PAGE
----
Our results demonstrate that the proteome of hUCM-MSCs presents differences between cells cultured (at least between P2 and P4) on stiff TCPS (standard cell culture conditions) or on soft PDMS substrates. A putative limitation is that the TCPS used for the proteomics approach was not coated with the ECM proteins used on the PDMS substrate, although the glass coverslips used for subsequent experiments were treated in a way similar to the elastomeric surface. In this study, we focussed our attention on proteins that could be identified in both cell culture conditions, but whose relative abundance was significantly different. Among such proteins, many are involved in the regulation and modulation of the actin cytoskeleton, hence being putative good candidates to be involved in mechanotransduction mechanisms. Within this group, Filamin-A/B, Lamin-A/C and Actin were found to be more abundantly present in TCPS in comparison with PDMS. To our knowledge, Filamin-A/B and Actin were not previously reported to change their levels in response to changes in substrate stiffness. Concerning Lamin-A, our data is in line with previous studies showing that the protein is mechanoresponsive and that its levels scale with the stiffness of the microenvironment (Swift et al., 2013; Swift and Discher, 2014; Toh et al., 2015). Similar to subunit 4 of the Arp2/3 complex (involved in the regulation of actin cytoskeleton (May, 2001), Cofilin-1 was one of the proteins whose levels increased mostly in the proteome of hUCM-MSCs cultured on soft PDMS compared to stiff TCPS substrates (as confirmed by western blot and ICC). For that reason and being Cofilin-1 an important actin-regulating protein, together with the lack of information about its role in the context of cellular mechanobiology, our studies became focussed on this protein.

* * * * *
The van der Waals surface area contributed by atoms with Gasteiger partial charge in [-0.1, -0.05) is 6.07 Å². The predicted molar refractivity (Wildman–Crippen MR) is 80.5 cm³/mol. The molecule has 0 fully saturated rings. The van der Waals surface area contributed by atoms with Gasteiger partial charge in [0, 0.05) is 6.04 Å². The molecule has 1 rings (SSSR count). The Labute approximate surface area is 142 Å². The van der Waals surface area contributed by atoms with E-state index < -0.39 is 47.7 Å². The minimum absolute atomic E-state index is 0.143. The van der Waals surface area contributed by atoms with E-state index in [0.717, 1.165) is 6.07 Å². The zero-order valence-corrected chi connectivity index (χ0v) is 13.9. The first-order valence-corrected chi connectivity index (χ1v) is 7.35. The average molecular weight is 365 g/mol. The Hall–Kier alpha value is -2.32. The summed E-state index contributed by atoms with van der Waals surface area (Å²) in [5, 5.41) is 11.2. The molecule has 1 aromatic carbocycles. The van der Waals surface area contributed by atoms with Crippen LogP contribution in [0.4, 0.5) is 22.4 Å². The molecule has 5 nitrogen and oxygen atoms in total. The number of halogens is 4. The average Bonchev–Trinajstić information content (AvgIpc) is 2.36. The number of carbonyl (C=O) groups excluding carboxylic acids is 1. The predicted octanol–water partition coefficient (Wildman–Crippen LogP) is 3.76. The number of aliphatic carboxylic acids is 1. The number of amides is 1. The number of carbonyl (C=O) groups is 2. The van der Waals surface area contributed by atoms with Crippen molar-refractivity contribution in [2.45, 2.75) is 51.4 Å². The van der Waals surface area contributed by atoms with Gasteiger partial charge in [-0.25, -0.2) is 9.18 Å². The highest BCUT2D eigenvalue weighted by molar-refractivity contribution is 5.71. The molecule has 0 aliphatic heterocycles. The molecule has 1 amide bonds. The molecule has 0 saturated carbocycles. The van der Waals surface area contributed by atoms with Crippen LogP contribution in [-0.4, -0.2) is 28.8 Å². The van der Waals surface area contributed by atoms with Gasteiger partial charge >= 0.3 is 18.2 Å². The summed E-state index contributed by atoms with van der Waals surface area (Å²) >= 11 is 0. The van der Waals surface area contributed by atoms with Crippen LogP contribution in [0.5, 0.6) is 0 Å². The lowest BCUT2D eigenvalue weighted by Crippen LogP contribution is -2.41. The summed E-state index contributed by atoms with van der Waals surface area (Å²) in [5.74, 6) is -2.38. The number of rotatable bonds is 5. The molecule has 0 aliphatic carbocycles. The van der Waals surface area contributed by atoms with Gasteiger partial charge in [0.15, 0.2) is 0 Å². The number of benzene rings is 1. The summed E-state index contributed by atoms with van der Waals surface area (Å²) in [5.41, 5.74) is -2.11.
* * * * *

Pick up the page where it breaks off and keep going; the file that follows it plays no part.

ICC analysis revealed that Cofilin-1 present in hUCM-MSCS cultured on soft substrates exhibited a preferential nuclear localisation, in contrast with cells on stiff substrates, in which Cofilin-1 presented a more widespread distribution. Moreover, the phosphorylation state of Cofilin-1 [by its cognate kinase LIMK1 (Yang et al., 1998)] in hUCM-MSCs cultured in soft versus stiff substrates also changed. WB analysis showed that the ratio of Cofilin-1 (pSer3)/total Cofilin-1 in hUCM-MSCs cultured on soft substrates was significantly lower than when cultured on stiff conditions (which was also supported by the proteomics data). Our results are in line with a report showing that mechanical force applied to cells via integrins caused Rho/ROCK/LIMK-dependent phosphorylation of Cofilin-1 (Zhao et al., 2007). Moreover, as it was previously shown using Cofilin-1 Ser3 phosphorylation mutants, the non-phosphorylated mimetic (Ser3→Ala) tends to accumulate in the nucleus, while the WT is consistent with a predominantly cytosolic localisation (Nebl et al., 1996). Taken together, our results strongly indicate that Cofilin-1 nuclear localisation increases when cells are cultured on soft substrates, and in these conditions Cofilin-1 is less phosphorylated. On the other hand, on stiff substrates, the protein presents a widespread localisation and is highly phosphorylated on Ser3 by LIMK1. Additionally, Cofilin-1 and other cytoskeletal proteins were recently identified as novel neddylation substrates, suggesting that this post-translational modification could generally modulate cytoskeletal proteins (Vogl et al., 2020). Specifically, Cofilin-1 activity seems to increase when neddylation is inhibited, at least in neurons. Interestingly, NEDD8-conjugating enzyme Ubc12, one of the pivotal proteins for neddylation, was found more abundantly present in the proteome of hUCM-MSCs cultured on the soft 40:1 PDMS substrate (as shown in the proteomics data). This observation prompts us to speculate that regulation of the cytoskeleton by mechanotransduction may involve neddylation of cytoskeletal proteins, and Cofilin-1 in particular, which should be explored in future studies.